The Great Gatsby - American Dream or American Nightmare
It is pretty easy to find real life stories about people living the "American Dream." Take Edward Slinin for example. Born in Russia. Moved to America at the age of twelve. And through hard work and determination, turned a one car transportation company into a million dollar business.
Is that what the American Dream is about for everyone. Achieving financial success? Maybe for others it simple means being allowed to follow their dreams and find happiness. Gatsby, from F. Scott Fitzgerald, believes that one - money and power - will lead to the other - reconnecting with his long lost love Daisy.
The story takes place during the Roaring Twenties, full of flappers, jazz, and bootlegging. Prohibition made the production and distribution of alcohol illegal, but speakeasies (secret bars serving alcohol) were easy to find. The people filling these places with alcohol, underground mob bosses, became rich and powerful - living their own version of the American Dream.
The story is full of characters with different sets of priorities and different versions of the American Dream. The narrator, Nick, feels once removed from the lives of the eclectic group of people around him, but is not totally free from the tangles of their troubles. Daisy, the love interest of the story, has a taste for the fine things in life. Her life of materialism is supported by her decision to marry old money Tom Buchanan. But is money enough to keep her happy in the wake of Tom’s obvious affairs?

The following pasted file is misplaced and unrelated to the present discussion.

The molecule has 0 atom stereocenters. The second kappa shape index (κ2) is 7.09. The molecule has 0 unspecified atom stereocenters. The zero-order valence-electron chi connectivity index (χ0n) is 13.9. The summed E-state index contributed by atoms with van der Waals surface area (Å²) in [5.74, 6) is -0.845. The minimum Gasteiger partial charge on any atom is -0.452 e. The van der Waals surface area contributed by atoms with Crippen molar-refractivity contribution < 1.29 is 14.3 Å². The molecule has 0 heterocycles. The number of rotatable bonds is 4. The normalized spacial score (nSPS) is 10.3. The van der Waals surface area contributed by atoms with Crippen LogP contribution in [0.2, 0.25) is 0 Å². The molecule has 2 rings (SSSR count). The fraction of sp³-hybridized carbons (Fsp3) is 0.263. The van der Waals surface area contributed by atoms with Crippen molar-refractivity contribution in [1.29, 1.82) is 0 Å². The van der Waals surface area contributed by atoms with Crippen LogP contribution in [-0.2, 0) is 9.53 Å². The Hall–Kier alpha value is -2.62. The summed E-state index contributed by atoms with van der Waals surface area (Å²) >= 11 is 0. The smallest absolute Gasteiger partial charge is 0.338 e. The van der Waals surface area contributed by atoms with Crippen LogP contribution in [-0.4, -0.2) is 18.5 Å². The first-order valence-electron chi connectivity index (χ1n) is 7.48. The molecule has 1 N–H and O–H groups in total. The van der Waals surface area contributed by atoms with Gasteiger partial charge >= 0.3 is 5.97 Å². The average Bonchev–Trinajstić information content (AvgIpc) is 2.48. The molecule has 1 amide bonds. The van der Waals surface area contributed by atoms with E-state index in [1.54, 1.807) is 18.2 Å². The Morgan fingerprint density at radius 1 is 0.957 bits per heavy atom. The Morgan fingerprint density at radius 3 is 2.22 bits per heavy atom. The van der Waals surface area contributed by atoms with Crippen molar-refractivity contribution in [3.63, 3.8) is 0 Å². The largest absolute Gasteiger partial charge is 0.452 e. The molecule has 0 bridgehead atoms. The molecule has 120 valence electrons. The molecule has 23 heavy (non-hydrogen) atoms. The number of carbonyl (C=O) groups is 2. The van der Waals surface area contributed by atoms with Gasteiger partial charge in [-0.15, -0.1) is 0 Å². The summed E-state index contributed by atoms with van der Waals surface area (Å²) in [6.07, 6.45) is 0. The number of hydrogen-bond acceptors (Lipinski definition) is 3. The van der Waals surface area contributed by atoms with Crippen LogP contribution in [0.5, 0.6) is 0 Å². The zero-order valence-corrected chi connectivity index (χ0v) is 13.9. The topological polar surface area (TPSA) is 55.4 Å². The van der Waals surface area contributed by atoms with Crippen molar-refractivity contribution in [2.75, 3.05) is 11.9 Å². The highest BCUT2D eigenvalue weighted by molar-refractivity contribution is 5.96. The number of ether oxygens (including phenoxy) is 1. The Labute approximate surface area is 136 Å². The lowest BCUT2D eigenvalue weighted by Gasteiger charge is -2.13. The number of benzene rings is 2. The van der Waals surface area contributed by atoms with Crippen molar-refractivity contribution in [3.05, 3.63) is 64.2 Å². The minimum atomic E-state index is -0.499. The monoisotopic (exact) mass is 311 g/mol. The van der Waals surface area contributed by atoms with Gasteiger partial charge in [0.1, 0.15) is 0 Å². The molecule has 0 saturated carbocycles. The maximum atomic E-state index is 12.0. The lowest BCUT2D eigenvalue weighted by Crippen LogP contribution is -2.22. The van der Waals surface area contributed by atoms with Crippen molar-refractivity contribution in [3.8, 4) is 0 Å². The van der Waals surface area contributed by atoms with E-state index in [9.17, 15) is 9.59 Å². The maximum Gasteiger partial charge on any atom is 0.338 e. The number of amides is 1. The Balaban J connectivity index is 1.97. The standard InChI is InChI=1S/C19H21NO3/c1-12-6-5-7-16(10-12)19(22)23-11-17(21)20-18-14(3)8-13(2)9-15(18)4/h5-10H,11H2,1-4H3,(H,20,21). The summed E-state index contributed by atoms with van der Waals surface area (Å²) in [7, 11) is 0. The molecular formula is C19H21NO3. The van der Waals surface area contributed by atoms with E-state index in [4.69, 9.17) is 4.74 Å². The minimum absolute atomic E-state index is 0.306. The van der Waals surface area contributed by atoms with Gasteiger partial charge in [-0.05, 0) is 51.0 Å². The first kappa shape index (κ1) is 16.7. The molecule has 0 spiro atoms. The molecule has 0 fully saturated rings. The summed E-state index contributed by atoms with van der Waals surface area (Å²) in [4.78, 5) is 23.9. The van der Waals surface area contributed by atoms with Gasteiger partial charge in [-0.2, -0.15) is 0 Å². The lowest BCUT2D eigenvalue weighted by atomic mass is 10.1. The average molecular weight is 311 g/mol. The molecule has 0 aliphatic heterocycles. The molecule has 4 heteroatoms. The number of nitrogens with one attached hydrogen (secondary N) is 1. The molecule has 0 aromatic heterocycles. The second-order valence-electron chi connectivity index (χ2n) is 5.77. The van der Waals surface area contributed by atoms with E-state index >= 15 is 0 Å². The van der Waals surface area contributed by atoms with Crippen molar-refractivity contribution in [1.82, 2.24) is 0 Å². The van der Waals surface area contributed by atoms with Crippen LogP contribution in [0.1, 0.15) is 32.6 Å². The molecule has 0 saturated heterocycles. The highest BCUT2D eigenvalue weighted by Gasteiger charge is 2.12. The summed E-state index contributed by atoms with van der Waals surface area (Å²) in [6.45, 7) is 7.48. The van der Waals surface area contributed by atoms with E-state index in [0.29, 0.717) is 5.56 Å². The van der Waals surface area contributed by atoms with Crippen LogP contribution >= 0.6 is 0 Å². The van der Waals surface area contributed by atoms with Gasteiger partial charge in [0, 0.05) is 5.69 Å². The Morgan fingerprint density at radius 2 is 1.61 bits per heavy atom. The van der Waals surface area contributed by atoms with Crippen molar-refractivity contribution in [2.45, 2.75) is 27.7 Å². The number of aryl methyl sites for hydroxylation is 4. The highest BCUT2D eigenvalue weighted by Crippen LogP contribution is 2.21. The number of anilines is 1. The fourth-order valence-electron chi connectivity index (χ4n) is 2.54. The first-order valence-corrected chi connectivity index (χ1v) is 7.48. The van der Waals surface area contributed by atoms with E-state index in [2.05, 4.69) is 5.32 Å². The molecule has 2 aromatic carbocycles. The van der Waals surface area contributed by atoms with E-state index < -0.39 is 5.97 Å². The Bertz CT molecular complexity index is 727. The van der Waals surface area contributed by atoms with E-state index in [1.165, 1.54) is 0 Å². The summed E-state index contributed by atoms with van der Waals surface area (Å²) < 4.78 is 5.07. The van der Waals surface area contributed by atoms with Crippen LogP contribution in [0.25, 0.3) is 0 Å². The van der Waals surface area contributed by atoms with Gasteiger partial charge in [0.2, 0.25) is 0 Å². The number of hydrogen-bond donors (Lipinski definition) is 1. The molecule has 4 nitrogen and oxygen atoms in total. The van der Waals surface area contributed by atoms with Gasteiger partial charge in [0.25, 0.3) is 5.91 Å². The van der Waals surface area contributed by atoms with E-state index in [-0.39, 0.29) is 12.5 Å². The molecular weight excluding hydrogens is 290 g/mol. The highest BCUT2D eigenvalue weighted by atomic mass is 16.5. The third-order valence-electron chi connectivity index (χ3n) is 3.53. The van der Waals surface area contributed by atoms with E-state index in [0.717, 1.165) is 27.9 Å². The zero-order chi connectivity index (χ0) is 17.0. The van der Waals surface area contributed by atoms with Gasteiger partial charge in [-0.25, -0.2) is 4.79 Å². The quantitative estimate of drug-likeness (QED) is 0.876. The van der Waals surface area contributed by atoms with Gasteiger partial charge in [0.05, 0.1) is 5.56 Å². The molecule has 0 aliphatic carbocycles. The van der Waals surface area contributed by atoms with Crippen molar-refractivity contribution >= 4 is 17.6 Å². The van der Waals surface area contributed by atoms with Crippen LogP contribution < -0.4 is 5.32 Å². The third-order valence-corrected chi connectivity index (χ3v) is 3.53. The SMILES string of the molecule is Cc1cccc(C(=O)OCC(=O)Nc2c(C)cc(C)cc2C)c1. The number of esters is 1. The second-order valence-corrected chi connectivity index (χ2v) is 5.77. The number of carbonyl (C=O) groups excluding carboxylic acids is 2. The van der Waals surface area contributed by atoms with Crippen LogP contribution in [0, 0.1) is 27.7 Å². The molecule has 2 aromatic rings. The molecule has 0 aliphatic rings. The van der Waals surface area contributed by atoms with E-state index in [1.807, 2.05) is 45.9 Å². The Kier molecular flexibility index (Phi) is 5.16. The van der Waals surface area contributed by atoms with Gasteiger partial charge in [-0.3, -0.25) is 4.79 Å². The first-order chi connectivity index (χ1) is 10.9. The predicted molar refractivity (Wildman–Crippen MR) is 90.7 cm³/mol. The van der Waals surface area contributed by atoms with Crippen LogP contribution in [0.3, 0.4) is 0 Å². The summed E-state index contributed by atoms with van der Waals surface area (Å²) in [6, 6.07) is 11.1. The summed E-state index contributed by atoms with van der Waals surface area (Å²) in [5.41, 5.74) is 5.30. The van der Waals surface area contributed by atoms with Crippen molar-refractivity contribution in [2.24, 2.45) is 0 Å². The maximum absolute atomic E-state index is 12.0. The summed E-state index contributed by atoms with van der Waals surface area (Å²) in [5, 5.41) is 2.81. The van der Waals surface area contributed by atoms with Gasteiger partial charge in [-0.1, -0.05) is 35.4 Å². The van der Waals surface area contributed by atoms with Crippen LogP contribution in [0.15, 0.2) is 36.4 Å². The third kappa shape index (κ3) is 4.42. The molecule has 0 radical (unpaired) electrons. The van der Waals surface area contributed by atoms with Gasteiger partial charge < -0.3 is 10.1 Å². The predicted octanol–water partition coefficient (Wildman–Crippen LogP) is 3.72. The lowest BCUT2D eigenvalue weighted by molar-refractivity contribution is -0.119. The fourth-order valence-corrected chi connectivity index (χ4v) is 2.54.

For the title character, Jay Gatsby, a poor boy who was in love with Daisy before he left to serve his country only to find her married to someone else upon his return. This small town kid has somehow accumulated great wealth and lives a life of great mystery. But all of the lavish parties, expensive clothes, and many vehicles mean nothing except means to win back the love of his life.
All of these characters are wrapped up in a web of lies, half truths, and affairs. And at the corner of it all seems to be the American Dream in all of its forms. At one point at one of Gatsby’s parties, a drunk party goer comments in amazement that all of the books are real! Like he was expecting the library to be full of fake books. Drawing attention to the sometimes misleading appearance of wealth.
What makes Gatsby so great? His financial success? His dedication to his first love? As you read your answer will probably change over the course of the story. Is he really living the American Dream?